Then & Now: Aerosmith’s Journey to Rock Legends

Aerosmith‘s career is now entering its sixth decade, further establishing its legacy as rock music royalty. From their debut, the band of frontman Steven Tyler, guitarists Joe Perry and Brad Whitford, bassist Tom Hamilton, and drummer Joey Kramer quickly established their popularity with hits like “Dream On,” and their success only grew from there. The band’s legacy has also been shaped by several challenges and breakups (and makeups) over the years. It’s all culminating with the 2023 Peace Out: The Farewell Tour as Aerosmith celebrates its enduring legacy. Below, we look at some of the highs and lows through the years.

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1970s

The Aerosmith journey begins as two separate bands: Chain Reaction and Jam Band. After they all played the same show in 1970, Tyler insisted they join forces as one band with him as lead singer. The Boston-based Aerosmith was signed to Columbia Records in 1972, releasing their self-titled debut album in 1973. The album’s only single, “Dream On,” proved them to be an ear-grabbing act that set the stage for their superstardom. Over the next few years, they became international superstars with such hits as “Walk This Way,” “Sweet Emotion,” and “Home Tonight.”

1980s

Despite being at the height of their fame, Aerosmith endured some shakeups going into the 1980s. Drug use and arguments between Tyler and Perry caused Perry to leave the band in 1979, and the band saw a decline in popularity in the early ’80s. Whitford also left the band in 198l before all the original members reunited for the Back in the Saddle Tour in 1984. Excessive drug use continued to plague the group, with Tyler consistently passing out onstage. Aerosmith released four albums during this decade —Rock in a Hard Place, Done With Mirrors, Permanent Vacation, and Pump. They had a career rebound toward the end of the decade with the latter two albums that collectively spawned such hits as “Dude (Looks Like a Lady),” “Angel,” “Love in an Elevator, “Janie’s Got a Gun,” and more.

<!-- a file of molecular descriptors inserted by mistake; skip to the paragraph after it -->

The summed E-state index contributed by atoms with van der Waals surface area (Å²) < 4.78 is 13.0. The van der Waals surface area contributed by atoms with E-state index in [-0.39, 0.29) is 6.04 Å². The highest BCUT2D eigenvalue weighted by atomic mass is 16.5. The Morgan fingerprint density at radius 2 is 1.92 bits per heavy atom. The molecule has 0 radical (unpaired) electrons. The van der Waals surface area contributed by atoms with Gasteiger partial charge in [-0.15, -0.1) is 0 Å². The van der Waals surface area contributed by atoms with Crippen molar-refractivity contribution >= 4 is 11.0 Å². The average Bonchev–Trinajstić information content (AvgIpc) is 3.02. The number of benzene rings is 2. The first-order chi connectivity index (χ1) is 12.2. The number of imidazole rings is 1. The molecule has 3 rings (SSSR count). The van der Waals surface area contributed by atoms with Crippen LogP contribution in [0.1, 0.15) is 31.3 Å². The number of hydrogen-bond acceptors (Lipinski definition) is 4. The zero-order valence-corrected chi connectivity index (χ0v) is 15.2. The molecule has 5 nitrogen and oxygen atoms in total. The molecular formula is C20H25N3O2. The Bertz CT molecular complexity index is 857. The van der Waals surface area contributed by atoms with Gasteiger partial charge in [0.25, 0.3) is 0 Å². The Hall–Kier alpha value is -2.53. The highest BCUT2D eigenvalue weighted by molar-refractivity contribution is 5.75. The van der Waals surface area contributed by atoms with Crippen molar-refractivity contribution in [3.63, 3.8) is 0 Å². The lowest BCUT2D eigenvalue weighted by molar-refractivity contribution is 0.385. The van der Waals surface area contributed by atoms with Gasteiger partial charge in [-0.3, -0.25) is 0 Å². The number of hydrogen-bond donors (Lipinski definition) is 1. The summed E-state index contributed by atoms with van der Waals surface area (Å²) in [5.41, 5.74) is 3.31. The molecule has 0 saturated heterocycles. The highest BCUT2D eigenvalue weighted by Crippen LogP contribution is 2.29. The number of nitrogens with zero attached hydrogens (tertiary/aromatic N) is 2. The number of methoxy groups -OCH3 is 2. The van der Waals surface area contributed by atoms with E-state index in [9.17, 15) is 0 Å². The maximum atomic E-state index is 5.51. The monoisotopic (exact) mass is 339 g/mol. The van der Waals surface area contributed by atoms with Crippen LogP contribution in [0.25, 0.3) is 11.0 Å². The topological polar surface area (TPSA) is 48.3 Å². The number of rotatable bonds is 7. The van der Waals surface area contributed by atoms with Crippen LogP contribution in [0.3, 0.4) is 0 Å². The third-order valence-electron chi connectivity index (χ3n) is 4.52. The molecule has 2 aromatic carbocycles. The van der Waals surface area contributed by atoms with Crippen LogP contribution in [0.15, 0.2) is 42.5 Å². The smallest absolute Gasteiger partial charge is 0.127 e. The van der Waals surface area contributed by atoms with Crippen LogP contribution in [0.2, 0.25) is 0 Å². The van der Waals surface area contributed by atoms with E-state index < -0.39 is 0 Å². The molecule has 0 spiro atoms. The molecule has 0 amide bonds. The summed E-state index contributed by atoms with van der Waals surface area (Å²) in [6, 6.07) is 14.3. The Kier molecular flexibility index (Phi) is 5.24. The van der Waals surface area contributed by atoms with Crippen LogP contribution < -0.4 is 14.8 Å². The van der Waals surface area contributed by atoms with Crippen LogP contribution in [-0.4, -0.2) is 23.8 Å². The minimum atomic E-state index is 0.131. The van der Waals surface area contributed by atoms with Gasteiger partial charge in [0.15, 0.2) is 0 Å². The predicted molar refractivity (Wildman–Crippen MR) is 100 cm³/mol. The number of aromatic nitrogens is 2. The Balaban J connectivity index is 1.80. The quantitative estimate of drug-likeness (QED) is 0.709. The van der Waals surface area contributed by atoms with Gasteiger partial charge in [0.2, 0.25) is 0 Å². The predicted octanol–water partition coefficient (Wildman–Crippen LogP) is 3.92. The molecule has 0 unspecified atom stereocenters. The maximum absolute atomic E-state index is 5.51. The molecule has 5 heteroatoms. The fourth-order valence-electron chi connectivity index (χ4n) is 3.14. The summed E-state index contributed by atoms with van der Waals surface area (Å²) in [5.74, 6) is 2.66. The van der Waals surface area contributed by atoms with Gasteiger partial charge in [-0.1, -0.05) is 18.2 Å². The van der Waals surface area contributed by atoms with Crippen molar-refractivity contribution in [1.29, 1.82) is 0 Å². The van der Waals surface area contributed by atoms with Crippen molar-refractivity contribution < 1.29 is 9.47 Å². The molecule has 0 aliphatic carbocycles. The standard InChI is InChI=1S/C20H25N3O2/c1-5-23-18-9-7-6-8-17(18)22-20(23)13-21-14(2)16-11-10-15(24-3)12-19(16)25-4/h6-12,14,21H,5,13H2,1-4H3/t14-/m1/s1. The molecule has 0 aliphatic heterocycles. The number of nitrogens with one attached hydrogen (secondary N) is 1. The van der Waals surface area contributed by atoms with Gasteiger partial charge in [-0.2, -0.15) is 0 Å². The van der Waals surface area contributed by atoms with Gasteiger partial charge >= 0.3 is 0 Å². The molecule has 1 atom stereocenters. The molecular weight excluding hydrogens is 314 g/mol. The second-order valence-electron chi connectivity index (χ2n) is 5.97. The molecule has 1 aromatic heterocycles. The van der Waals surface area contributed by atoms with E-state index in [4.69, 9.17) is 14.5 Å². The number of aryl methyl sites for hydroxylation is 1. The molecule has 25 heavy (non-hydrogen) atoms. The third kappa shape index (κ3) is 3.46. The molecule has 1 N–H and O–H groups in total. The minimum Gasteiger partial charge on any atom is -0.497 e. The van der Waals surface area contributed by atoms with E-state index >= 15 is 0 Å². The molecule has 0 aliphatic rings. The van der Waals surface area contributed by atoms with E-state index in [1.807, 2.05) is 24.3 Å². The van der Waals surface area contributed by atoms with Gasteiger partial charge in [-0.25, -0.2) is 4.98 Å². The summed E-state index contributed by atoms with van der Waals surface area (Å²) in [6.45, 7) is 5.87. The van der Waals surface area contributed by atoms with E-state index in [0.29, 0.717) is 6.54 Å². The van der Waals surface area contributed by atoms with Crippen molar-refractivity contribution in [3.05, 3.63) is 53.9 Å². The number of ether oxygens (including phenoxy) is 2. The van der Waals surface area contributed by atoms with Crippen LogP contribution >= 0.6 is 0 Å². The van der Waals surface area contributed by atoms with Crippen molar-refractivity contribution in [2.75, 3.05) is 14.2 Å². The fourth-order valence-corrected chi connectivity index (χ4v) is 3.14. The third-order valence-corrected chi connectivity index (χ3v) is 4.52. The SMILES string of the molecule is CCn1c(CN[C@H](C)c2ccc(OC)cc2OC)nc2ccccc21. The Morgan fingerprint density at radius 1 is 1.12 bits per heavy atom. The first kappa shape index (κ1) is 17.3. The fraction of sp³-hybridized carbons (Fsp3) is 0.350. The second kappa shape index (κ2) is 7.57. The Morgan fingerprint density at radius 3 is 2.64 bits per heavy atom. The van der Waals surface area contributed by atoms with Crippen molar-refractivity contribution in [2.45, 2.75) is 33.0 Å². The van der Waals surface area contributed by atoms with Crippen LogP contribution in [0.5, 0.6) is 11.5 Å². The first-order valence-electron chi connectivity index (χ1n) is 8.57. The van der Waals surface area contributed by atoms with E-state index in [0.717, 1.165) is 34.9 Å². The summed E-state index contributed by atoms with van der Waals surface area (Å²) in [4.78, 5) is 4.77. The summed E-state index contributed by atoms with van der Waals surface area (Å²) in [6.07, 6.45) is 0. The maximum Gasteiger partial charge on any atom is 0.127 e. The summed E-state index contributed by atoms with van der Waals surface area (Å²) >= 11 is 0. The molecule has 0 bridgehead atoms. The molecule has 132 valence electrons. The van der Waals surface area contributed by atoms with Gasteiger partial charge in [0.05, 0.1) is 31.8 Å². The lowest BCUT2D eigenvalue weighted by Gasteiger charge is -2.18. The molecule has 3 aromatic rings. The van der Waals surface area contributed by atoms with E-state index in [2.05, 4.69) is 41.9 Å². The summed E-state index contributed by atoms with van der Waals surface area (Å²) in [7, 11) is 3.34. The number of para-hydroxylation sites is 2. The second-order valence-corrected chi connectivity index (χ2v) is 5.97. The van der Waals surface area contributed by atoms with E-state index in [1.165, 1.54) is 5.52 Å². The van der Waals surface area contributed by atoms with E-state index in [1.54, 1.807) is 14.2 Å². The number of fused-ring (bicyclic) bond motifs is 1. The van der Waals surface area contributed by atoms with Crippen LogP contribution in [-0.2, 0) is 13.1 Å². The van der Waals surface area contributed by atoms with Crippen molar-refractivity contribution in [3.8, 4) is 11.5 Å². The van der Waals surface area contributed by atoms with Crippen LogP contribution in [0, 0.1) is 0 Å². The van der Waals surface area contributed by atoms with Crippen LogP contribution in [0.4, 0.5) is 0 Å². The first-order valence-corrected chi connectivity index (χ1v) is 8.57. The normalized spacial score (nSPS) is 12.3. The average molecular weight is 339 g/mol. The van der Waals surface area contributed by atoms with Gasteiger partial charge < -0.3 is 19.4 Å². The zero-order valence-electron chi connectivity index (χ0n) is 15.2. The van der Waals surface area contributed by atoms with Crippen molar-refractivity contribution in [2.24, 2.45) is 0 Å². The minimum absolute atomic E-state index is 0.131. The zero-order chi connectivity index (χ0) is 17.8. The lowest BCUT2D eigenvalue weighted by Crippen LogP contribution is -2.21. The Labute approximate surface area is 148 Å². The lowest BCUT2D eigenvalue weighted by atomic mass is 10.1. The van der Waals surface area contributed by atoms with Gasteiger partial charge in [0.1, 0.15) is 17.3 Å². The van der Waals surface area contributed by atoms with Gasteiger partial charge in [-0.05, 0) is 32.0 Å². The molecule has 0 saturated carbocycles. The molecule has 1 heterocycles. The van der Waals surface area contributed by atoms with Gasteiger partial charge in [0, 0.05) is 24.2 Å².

[RELATED: Behind The Meaning of “Dude (Looks Like a Lady)” By Aerosmith]

1990s

Aerosmith took this energy into the 1990s and made a massive comeback. They won their first Grammy Award in 1991 for Best Rock Performance By A Duo Or Group With Vocal for “Janie’s Got a Gun” and scored their first No. 1 album on the Billboard 200 with Get a Grip in 1993. This also marked the decade of the power ballad, with “Cryin,'” “Amazing,” and “Crazy” from Get a Grip all reaching the Top 10 on the Billboard Mainstream Rock chart. They scooped up several more Grammys before the end of the decade that saw the release of one of their biggest hits, the Dianne Warren-penned theme song for the film Armageddon, “I Don’t Want to Miss a Thing” which is their only single to hit No. 1 on the Hot 100.

2000s

Aerosmith entered the 2000s by co-headlining the 2001 Super Bowl with *NSYNC, Britney Spears, Nelly, and Mary J. Blige serving as surprise guests. In 2007, they embarked on the Aerosmith World Tour which saw them headlining stadiums and arenas worldwide. After Tyler stepped away from Aerosmith to focus on solo projects, leaving many confused as to whether or not he was quitting the band, the group reunited when they headlined the British rock festival, Download Festival, in 2010.

2010s – 2020s

Throughout the 2010s, the band split off into various solo endeavors, with Tyler joining the judges’ panel on American Idol in 2011. Aerosmith released their final studio album, Music From Another Dimension!, in 2012 and continued to tour throughout the decade. They headlined their first Las Vegas residency in 2019 which resumed in 2022. In 2023, Aerosmith announced their final tour Peace Out: The Farewell Tour which kicked off in September. However, many of the tour dates were postponed to 2024 due to Tyler’s vocal chord damage.

Photo Credit: Katarina Benzova / Courtesy of ID PR

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